Why Patient@home?

Denmark's demographic and general health status is changing. Experts suggest that due to a changing age structure in the coming years the number of patients needing care and treatment will increase - especially the number of Danish citizens above the age of 64 is rising, while the labour force available is decreasing. Furthermore, the amount of Danish citizens with chronic diseases as diabetes and heart/vascular diseases is also increasing - and the picture is the same in many other parts of the world.


This development puts a lot of pressure on the health sector, which, if continuing using the current methods and procedures, will have to deal with a soaring number of tasks with less staff at hand, as well as a need for more beds and thus far more resources.


Welfare technology can specifically support patients and reduce pressures on the health sector in three different areas: (1) before hospitalization or outpatient treatments at the hospital - observation, for example, of the citizen's physical condition; (2) during treatment in preparation for discharge from the hospital to the patient's home; (3) after early discharge or outpatient care - continuous observation, for example, of health as well as support in terms of rehabilitation. The effects of technological support may be successful pre-hospital treatments that reduce or even prevent hospitalizations. At the same time accelerated patient courses may shorten the time of hospitalisations; in addition, good and targeted treatments in the patients' own homes can help minimize the number of readmissions.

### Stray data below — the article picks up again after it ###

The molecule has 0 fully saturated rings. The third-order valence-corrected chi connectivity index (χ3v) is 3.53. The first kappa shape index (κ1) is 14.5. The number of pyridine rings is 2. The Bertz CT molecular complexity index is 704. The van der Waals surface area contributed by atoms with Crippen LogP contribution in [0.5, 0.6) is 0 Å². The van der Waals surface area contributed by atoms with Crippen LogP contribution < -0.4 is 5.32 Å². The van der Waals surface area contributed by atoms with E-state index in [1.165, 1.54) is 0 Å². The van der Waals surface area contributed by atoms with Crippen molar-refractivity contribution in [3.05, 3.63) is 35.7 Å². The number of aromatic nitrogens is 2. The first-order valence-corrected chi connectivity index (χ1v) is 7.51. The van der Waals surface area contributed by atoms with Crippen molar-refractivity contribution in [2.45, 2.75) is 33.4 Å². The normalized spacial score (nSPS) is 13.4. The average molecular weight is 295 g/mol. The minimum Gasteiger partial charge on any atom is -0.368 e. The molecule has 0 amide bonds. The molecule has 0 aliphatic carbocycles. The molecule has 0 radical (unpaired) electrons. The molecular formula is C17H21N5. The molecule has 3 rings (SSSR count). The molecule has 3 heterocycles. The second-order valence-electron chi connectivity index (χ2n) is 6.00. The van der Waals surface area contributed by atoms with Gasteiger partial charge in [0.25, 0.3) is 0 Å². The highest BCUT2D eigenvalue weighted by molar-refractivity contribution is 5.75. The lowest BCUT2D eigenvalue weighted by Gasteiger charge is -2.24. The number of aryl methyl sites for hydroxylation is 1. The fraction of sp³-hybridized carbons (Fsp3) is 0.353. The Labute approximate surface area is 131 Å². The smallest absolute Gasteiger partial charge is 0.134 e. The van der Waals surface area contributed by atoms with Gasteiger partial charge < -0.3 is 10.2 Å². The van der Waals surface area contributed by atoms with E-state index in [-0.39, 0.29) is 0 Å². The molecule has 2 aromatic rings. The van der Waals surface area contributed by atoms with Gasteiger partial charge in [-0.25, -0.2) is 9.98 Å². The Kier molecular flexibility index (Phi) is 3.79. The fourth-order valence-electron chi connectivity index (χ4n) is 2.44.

Focusing on treatment, care, observation and rehabilitation in the patients' own homes, Patient@home aims to support and develop new welfare technologies to boost both pre-hospital treatments and early discharges.

Contact PersonNatalie 

Natalie  Lundquist

Project Coordinator

Syddansk Universitet, Mærsk Mc-Kinney Møller Instituttet

Email:  LOADEMAIL[nalu]DOMAIN[mmmi.sdu.dk]